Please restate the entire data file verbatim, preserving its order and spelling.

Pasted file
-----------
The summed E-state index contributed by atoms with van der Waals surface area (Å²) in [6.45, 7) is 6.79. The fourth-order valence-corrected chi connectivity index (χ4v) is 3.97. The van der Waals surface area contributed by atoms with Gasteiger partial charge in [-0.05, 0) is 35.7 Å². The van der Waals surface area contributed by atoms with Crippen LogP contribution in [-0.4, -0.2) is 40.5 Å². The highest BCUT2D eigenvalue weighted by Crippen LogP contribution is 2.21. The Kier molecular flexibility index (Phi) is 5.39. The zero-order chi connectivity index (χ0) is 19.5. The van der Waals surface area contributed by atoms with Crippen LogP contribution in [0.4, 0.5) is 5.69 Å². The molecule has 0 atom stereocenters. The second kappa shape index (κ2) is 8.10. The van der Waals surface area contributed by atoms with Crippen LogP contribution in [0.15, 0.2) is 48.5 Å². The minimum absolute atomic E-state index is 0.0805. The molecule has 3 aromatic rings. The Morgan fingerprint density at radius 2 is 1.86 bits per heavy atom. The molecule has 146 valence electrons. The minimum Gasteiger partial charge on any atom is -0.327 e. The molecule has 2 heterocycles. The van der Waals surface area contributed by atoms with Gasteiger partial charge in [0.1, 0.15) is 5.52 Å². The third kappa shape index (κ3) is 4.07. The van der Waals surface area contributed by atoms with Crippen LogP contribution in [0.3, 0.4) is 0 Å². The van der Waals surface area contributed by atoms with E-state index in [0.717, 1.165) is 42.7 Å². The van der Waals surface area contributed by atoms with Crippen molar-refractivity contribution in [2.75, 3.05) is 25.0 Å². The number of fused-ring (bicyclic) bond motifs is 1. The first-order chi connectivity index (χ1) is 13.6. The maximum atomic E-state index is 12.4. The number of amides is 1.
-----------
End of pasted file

The summed E-state index contributed by atoms with van der Waals surface area (Å²) in [6.45, 7) is 6.79. The fourth-order valence-corrected chi connectivity index (χ4v) is 3.97. The van der Waals surface area contributed by atoms with Gasteiger partial charge in [-0.05, 0) is 35.7 Å². The van der Waals surface area contributed by atoms with Crippen LogP contribution in [-0.4, -0.2) is 40.5 Å². The highest BCUT2D eigenvalue weighted by Crippen LogP contribution is 2.21. The Kier molecular flexibility index (Phi) is 5.39. The zero-order chi connectivity index (χ0) is 19.5. The van der Waals surface area contributed by atoms with Crippen LogP contribution in [0.4, 0.5) is 5.69 Å². The molecule has 0 atom stereocenters. The second kappa shape index (κ2) is 8.10. The van der Waals surface area contributed by atoms with Crippen LogP contribution in [0.15, 0.2) is 48.5 Å². The minimum absolute atomic E-state index is 0.0805. The molecule has 3 aromatic rings. The Morgan fingerprint density at radius 2 is 1.86 bits per heavy atom. The molecule has 146 valence electrons. The minimum Gasteiger partial charge on any atom is -0.327 e. The molecule has 2 heterocycles. The van der Waals surface area contributed by atoms with Gasteiger partial charge in [0.1, 0.15) is 5.52 Å². The third kappa shape index (κ3) is 4.07. The van der Waals surface area contributed by atoms with Crippen LogP contribution in [0.3, 0.4) is 0 Å². The van der Waals surface area contributed by atoms with E-state index in [0.717, 1.165) is 42.7 Å². The van der Waals surface area contributed by atoms with Crippen molar-refractivity contribution in [2.75, 3.05) is 25.0 Å². The number of fused-ring (bicyclic) bond motifs is 1. The first-order chi connectivity index (χ1) is 13.6. The maximum atomic E-state index is 12.4. The number of amides is 1.